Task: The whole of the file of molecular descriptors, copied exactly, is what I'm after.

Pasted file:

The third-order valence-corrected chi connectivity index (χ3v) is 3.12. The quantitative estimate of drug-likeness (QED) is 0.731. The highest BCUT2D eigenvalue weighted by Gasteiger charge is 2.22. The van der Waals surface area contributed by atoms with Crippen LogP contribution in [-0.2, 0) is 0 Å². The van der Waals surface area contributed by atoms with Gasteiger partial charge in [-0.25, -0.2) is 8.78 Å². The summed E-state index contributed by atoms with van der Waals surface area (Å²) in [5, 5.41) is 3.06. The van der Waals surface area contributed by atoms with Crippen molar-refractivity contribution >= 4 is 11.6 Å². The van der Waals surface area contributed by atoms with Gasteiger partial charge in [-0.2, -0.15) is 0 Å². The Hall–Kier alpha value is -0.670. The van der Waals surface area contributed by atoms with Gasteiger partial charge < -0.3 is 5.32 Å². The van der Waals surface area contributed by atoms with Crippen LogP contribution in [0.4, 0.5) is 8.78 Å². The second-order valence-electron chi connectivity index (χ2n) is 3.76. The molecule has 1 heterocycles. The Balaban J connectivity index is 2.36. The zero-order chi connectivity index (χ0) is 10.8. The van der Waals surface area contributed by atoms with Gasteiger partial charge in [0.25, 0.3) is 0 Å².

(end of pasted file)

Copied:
The third-order valence-corrected chi connectivity index (χ3v) is 3.12. The quantitative estimate of drug-likeness (QED) is 0.731. The highest BCUT2D eigenvalue weighted by Gasteiger charge is 2.22. The van der Waals surface area contributed by atoms with Crippen LogP contribution in [-0.2, 0) is 0 Å². The van der Waals surface area contributed by atoms with Gasteiger partial charge in [-0.25, -0.2) is 8.78 Å². The summed E-state index contributed by atoms with van der Waals surface area (Å²) in [5, 5.41) is 3.06. The van der Waals surface area contributed by atoms with Crippen molar-refractivity contribution >= 4 is 11.6 Å². The van der Waals surface area contributed by atoms with Gasteiger partial charge in [-0.2, -0.15) is 0 Å². The Hall–Kier alpha value is -0.670. The van der Waals surface area contributed by atoms with Gasteiger partial charge < -0.3 is 5.32 Å². The van der Waals surface area contributed by atoms with Crippen LogP contribution in [0.4, 0.5) is 8.78 Å². The second-order valence-electron chi connectivity index (χ2n) is 3.76. The molecule has 1 heterocycles. The Balaban J connectivity index is 2.36. The zero-order chi connectivity index (χ0) is 10.8. The van der Waals surface area contributed by atoms with Gasteiger partial charge in [0.25, 0.3) is 0 Å².